By Norman Smee
Hollywood director Martin Scorsese is the latest voice to pass comment on the direction of Britain’s Labour party, after having read the 11,500 word essay published by Sir Keir Starmer earlier this week.
Usually, Ken Loach is the movie worlds’ go-to man for political comment, but just as the “I, Daniel Blake” director was about to open his mouth, Mr Scorsese stepped in.
In an interview with Variety, he said: “You know, I read that essay Sir Keir wrote, and although I liked the direction, and the twists throughout as the troubled protagonist struggled to fight his inner demons, I just felt it dragged on a bit towards the end.
“Watching him awkwardly contorting from old labour, to new labour, to newish labour and then back again – at first it was a real joyride, but after I was about three hours in I just started to think ‘man, when will this end? I really gotta go pee’.”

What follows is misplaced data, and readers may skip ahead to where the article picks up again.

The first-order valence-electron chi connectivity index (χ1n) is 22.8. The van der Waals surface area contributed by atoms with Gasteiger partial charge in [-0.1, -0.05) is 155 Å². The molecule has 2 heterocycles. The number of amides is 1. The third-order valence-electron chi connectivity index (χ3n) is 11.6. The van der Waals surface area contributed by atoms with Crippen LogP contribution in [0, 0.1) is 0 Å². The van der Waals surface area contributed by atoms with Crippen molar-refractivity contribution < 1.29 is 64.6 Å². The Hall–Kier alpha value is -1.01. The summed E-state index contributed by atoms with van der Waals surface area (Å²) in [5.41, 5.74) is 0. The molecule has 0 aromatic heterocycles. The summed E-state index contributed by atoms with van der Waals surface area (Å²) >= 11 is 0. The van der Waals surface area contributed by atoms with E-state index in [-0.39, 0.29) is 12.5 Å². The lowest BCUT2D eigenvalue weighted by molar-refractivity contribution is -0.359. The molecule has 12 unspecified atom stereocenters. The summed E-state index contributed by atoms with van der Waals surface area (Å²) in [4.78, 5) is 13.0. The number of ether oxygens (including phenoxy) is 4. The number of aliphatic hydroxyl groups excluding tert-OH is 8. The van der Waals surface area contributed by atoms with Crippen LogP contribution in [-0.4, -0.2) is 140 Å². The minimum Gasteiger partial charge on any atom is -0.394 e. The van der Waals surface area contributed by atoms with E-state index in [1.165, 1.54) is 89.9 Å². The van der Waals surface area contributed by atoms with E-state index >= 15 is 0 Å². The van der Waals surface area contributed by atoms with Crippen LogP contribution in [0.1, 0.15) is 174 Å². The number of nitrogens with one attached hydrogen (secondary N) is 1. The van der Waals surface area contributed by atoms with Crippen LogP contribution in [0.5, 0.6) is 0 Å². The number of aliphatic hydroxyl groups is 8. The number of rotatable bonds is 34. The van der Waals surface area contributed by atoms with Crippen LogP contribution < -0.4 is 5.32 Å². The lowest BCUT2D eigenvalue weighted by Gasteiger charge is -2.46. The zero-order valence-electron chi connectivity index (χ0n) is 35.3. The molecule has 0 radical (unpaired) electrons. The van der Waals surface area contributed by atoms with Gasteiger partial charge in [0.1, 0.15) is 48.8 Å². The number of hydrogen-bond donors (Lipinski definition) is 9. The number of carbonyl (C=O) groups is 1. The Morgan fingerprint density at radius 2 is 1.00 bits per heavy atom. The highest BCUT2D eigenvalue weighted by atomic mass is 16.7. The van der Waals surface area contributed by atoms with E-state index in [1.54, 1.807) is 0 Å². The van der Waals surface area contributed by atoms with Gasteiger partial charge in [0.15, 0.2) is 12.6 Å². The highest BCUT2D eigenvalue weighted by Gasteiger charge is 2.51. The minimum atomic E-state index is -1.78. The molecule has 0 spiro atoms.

The 11,500 word essay was finally published by the Labour Party this week, having been worked on by a team of scholarly monks for the past 300 years.
According to sources inside the party, the original plan was to make it even longer - accounting for both the past, present, and all possible future visions of the Labour party given any conceivable upcoming scenario - but Mr Starmer was eventually convinced to release it before it got any longer, after an office intern pointed out they were about to run out of printer paper.
Mr Scorsese added: “Extra runtime is all well and good – but you gotta give the audience some ‘moments’.
“Like former leader Gordon Brown sizing himself up and down in a mirror asking “you talking to me?... No, no one is talking to me…”, or ‘funny guy’ Ed Miliband making veiled threats at the gathered media when they laughed at his giant stone tablets.”